Central Tenn. Receives FEMA Award for Buyouts

Officials of the Department of Homeland Security’s Federal Emergency Management Agency (FEMA) have awarded the Tennessee Division of Emergency Management two grants totaling more than $3.6 million as part of its Pre-Disaster Mitigation Program (PDM) national competition to help prevent future flooding to a total of 24 vulnerable properties in metro Nashville and two areas in nearby Rutherford County.

“This program encourages local leaders across the nation to look ahead and plan against future disasters. These projects in Tennessee show that the state and local communities are working together with FEMA and other partners to make mitigation happen,” said Michael Brown, under secretary of Homeland Security for Emergency Preparedness and Response and head of FEMA. “By making our communities safer in the first place, we make great strides toward reducing the need for federal post-disaster recovery funds.”

The Tennessee projects include:

* Metro Nashville Area — the grant allows for the acquisition and demolition of 16 homes. These homes lie within the 100 years floodplains of Seven Mile Creek, North Fork Ewing Creek and Whittemore Branch, and have flooded on numerous occasions. Once the homes have been removed, the land will become restricted use public open space. The federal dollars represent 75 percent of the total project cost of $2,629,020. The Metro Nashville-Davidson County government will provide the remaining 25 percent, or $657,255.
Rutherford County — the first grant allows the county to acquire seven homes in the Twin Oaks Subdivision area of Murfreesboro. These homes have suffered repeated flooding since 1991 due to inadequate storm water drainage in the subdivision. Once the homes have been removed, the land will be returned to its native state or will be converted into a storm water retention/detention facility to help protect the remaining homes in the area.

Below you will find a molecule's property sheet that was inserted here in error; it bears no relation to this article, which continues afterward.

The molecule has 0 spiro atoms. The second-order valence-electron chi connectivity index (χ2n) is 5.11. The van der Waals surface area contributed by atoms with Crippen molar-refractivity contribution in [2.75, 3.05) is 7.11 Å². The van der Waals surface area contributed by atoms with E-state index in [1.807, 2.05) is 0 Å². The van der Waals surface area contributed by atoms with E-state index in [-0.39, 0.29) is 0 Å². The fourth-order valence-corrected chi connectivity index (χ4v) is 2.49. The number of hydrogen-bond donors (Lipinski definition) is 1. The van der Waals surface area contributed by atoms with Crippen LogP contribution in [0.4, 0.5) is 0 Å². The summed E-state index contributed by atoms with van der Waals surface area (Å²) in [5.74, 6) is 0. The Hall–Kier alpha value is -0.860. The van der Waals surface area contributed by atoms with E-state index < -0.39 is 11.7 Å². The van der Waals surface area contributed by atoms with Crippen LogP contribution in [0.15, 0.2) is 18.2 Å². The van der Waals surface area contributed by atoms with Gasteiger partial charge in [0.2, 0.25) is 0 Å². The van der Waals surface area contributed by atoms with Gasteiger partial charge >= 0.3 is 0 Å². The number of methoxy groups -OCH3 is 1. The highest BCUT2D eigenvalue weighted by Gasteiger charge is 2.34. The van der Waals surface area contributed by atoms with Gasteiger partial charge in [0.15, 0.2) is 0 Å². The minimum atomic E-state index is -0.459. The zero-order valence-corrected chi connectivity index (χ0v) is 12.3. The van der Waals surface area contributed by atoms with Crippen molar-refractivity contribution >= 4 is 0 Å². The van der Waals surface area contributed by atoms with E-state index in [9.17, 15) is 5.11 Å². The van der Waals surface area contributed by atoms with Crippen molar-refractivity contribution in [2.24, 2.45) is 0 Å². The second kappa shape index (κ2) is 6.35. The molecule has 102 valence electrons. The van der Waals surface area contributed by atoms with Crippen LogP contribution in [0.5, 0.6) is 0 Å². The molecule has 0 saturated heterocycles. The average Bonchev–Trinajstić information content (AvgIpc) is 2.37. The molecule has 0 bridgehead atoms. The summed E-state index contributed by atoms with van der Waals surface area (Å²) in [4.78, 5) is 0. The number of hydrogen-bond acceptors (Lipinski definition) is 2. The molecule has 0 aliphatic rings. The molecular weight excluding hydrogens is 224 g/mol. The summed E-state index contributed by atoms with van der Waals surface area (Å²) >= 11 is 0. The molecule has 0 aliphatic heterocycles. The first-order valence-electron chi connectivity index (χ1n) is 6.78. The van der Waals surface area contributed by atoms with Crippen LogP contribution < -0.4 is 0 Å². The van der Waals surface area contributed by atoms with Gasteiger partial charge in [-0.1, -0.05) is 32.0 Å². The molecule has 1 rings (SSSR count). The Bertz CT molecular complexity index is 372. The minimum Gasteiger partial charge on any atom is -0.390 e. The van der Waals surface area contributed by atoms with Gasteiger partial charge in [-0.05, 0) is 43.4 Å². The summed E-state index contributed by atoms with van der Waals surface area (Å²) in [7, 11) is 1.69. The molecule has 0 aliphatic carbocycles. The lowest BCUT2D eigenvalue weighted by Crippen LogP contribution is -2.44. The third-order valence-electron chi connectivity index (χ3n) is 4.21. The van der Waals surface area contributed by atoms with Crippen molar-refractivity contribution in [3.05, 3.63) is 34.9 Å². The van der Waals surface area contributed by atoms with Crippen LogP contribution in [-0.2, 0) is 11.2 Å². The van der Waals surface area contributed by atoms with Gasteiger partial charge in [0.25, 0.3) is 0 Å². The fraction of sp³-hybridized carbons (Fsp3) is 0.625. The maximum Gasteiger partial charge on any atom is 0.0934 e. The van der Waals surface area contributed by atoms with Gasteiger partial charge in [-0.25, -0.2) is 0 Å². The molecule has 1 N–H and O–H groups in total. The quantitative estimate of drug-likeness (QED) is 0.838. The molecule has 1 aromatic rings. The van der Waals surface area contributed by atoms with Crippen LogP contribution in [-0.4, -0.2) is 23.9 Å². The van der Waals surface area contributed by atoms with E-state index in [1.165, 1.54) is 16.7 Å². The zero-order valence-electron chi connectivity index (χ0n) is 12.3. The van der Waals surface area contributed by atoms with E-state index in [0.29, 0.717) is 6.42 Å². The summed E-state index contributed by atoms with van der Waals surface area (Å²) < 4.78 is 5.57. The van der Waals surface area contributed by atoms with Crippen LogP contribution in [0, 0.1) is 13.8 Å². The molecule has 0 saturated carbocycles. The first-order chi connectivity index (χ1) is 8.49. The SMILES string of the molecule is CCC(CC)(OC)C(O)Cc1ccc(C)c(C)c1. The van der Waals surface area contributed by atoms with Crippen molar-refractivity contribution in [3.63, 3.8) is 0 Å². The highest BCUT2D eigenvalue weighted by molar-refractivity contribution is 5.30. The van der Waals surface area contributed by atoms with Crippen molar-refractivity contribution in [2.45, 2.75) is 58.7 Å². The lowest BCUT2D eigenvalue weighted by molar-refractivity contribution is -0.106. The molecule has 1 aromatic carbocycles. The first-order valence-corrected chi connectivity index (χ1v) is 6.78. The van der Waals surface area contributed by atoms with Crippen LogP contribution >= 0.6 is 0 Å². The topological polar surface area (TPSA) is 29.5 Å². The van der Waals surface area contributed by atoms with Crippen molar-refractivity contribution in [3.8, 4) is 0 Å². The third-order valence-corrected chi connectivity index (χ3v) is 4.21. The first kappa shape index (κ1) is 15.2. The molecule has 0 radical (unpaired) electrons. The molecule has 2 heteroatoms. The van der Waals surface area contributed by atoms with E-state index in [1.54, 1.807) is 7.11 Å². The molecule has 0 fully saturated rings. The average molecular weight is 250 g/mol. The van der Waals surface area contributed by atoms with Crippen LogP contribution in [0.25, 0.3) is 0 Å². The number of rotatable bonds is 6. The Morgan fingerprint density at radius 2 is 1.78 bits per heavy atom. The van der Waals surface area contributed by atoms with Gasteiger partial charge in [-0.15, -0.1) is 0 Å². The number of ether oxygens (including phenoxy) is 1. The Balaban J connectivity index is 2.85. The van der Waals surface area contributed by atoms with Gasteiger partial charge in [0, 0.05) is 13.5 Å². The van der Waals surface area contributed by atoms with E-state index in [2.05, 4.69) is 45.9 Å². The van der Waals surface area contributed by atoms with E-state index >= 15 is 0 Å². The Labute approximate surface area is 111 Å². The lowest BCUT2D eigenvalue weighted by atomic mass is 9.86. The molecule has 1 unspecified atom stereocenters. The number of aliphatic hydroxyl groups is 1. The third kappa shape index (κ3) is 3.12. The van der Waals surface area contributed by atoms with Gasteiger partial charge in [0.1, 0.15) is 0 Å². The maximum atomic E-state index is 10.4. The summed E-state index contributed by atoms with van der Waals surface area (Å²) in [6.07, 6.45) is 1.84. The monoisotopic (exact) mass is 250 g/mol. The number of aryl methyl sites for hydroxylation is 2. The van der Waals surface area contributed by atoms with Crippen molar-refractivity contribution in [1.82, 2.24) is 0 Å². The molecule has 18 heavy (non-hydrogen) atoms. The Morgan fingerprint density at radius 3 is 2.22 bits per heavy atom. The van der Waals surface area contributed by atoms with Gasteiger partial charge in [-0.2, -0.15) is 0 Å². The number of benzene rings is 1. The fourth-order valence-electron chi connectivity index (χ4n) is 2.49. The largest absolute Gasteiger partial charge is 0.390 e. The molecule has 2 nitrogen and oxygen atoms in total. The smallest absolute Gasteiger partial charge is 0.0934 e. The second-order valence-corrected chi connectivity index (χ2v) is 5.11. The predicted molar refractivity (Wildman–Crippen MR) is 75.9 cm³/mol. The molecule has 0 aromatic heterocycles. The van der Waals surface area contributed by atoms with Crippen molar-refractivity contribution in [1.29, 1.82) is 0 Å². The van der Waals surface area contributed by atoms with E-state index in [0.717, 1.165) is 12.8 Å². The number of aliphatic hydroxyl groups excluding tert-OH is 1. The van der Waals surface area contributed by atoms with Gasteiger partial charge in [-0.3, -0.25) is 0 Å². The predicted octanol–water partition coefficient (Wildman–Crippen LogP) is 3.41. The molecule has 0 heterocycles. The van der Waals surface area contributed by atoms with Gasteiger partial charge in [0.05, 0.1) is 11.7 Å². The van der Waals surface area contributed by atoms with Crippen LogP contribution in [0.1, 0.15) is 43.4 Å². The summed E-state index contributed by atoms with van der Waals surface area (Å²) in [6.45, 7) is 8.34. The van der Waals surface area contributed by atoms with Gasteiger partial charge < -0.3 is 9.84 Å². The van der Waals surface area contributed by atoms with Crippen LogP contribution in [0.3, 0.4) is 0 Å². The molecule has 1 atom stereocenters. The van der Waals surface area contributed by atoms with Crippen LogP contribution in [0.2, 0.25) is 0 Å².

* The second project awarded allows the county to obtains 11 properties in the Greenwood Subdivision. These homes have flooded five times since 1999 due to the failure of the subdivision’s storm water drainage system. As in the first project, the homes will be demolished and the land returned to its native state or converted into a storm water retention/detention facility. The federal dollars represent 75 percent of the total project cost of $2,266,700. Rutherford County will provide the remaining 25 percent, or $566,674.

* Other Tennessee approved projects include multi-hazard mitigation plans for the University of Tennessee ($56,250) and for Giles County ($30,000).

The PDM Program, first authorized in the Disaster Mitigation Act of 2000 and first funded by President Bush in his FY 2003 budget, provides funding for mitigation plans and the implementation of cost-effective projects, such as buyouts of flood-prone buildings, construction of safe rooms, elevations of homes located in the floodplain or making structures more earthquake resistant, prior to disaster events.

The Tennessee Division of Emergency Management submitted the applications and will administer the awards. Each of the awardees not only had an approved state hazard mitigation plan and presented a competitive mitigation project, but also met a host of requirements including non-federal matching funds and approved environmental reviews.

Each state applicant is receiving notification of the status of their application and finalists will begin work immediately completing the pre-award activities. Applications are currently being sought for the FY 2006 PDM grant cycle.